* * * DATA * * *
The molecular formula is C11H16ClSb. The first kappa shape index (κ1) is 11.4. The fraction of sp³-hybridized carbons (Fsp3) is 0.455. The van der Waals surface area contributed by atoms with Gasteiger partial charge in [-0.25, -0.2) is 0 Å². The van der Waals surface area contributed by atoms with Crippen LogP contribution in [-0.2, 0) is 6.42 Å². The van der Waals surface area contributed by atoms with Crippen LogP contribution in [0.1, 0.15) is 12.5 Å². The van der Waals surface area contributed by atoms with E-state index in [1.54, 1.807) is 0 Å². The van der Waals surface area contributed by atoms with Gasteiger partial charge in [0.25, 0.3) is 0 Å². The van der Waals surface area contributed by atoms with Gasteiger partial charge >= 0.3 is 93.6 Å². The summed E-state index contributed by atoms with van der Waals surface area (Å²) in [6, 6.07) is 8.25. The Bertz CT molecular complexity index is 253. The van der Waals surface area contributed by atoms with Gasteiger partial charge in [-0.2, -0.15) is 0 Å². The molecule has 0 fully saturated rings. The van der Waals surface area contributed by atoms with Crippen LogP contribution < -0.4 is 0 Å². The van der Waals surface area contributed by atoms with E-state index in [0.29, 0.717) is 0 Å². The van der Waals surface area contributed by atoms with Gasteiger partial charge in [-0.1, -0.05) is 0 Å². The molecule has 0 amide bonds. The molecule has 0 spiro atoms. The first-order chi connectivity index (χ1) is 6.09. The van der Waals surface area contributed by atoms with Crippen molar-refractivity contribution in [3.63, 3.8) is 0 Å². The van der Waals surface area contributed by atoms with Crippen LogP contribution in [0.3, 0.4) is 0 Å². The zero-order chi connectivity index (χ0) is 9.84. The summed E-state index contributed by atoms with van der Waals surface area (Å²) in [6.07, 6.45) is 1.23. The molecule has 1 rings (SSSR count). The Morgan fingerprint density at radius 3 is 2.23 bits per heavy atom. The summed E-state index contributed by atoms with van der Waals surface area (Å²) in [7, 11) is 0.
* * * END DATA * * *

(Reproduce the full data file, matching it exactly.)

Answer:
The molecular formula is C11H16ClSb. The first kappa shape index (κ1) is 11.4. The fraction of sp³-hybridized carbons (Fsp3) is 0.455. The van der Waals surface area contributed by atoms with Gasteiger partial charge in [-0.25, -0.2) is 0 Å². The van der Waals surface area contributed by atoms with Crippen LogP contribution in [-0.2, 0) is 6.42 Å². The van der Waals surface area contributed by atoms with Crippen LogP contribution in [0.1, 0.15) is 12.5 Å². The van der Waals surface area contributed by atoms with E-state index in [1.54, 1.807) is 0 Å². The van der Waals surface area contributed by atoms with Gasteiger partial charge in [0.25, 0.3) is 0 Å². The van der Waals surface area contributed by atoms with Gasteiger partial charge >= 0.3 is 93.6 Å². The summed E-state index contributed by atoms with van der Waals surface area (Å²) in [6, 6.07) is 8.25. The Bertz CT molecular complexity index is 253. The van der Waals surface area contributed by atoms with Gasteiger partial charge in [-0.2, -0.15) is 0 Å². The molecule has 0 fully saturated rings. The van der Waals surface area contributed by atoms with Crippen LogP contribution < -0.4 is 0 Å². The van der Waals surface area contributed by atoms with E-state index in [0.29, 0.717) is 0 Å². The van der Waals surface area contributed by atoms with Gasteiger partial charge in [-0.1, -0.05) is 0 Å². The molecule has 0 amide bonds. The molecule has 0 spiro atoms. The first-order chi connectivity index (χ1) is 6.09. The van der Waals surface area contributed by atoms with Crippen molar-refractivity contribution in [3.63, 3.8) is 0 Å². The van der Waals surface area contributed by atoms with Crippen LogP contribution in [0.3, 0.4) is 0 Å². The zero-order chi connectivity index (χ0) is 9.84. The summed E-state index contributed by atoms with van der Waals surface area (Å²) in [6.07, 6.45) is 1.23. The molecule has 1 rings (SSSR count). The Morgan fingerprint density at radius 3 is 2.23 bits per heavy atom. The summed E-state index contributed by atoms with van der Waals surface area (Å²) in [7, 11) is 0.